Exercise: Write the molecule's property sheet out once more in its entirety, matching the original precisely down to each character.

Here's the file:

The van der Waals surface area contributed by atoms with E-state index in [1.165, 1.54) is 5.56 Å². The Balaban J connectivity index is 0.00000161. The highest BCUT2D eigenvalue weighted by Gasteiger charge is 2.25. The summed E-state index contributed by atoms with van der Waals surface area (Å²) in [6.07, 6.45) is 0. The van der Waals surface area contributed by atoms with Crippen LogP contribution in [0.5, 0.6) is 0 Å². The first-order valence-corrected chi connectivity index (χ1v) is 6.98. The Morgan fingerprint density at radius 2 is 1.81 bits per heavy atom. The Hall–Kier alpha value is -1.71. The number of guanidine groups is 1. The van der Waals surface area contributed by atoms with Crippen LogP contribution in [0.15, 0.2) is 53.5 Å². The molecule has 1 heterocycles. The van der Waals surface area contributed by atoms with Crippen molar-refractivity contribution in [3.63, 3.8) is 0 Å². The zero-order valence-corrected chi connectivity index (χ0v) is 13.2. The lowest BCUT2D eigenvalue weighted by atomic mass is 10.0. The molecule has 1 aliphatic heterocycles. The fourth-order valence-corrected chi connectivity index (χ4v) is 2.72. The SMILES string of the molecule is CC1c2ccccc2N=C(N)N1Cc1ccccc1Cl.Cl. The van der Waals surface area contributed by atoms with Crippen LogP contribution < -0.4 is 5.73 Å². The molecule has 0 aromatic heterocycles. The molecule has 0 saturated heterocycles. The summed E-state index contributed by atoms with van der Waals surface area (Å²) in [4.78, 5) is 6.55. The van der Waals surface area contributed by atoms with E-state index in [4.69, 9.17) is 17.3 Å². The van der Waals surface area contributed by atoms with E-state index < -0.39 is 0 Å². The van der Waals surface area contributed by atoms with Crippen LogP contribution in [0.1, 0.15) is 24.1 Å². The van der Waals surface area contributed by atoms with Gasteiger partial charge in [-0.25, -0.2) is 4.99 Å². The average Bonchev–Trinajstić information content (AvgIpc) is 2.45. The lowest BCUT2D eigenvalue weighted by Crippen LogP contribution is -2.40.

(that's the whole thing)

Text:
The van der Waals surface area contributed by atoms with E-state index in [1.165, 1.54) is 5.56 Å². The Balaban J connectivity index is 0.00000161. The highest BCUT2D eigenvalue weighted by Gasteiger charge is 2.25. The summed E-state index contributed by atoms with van der Waals surface area (Å²) in [6.07, 6.45) is 0. The van der Waals surface area contributed by atoms with Crippen LogP contribution in [0.5, 0.6) is 0 Å². The first-order valence-corrected chi connectivity index (χ1v) is 6.98. The Morgan fingerprint density at radius 2 is 1.81 bits per heavy atom. The Hall–Kier alpha value is -1.71. The number of guanidine groups is 1. The van der Waals surface area contributed by atoms with Crippen LogP contribution in [0.15, 0.2) is 53.5 Å². The molecule has 1 heterocycles. The van der Waals surface area contributed by atoms with Crippen molar-refractivity contribution in [3.63, 3.8) is 0 Å². The zero-order valence-corrected chi connectivity index (χ0v) is 13.2. The lowest BCUT2D eigenvalue weighted by atomic mass is 10.0. The molecule has 1 aliphatic heterocycles. The fourth-order valence-corrected chi connectivity index (χ4v) is 2.72. The SMILES string of the molecule is CC1c2ccccc2N=C(N)N1Cc1ccccc1Cl.Cl. The van der Waals surface area contributed by atoms with Crippen LogP contribution < -0.4 is 5.73 Å². The molecule has 0 aromatic heterocycles. The molecule has 0 saturated heterocycles. The summed E-state index contributed by atoms with van der Waals surface area (Å²) in [4.78, 5) is 6.55. The van der Waals surface area contributed by atoms with E-state index in [4.69, 9.17) is 17.3 Å². The van der Waals surface area contributed by atoms with E-state index < -0.39 is 0 Å². The van der Waals surface area contributed by atoms with Crippen LogP contribution in [0.1, 0.15) is 24.1 Å². The van der Waals surface area contributed by atoms with Gasteiger partial charge in [-0.25, -0.2) is 4.99 Å². The average Bonchev–Trinajstić information content (AvgIpc) is 2.45. The lowest BCUT2D eigenvalue weighted by Crippen LogP contribution is -2.40.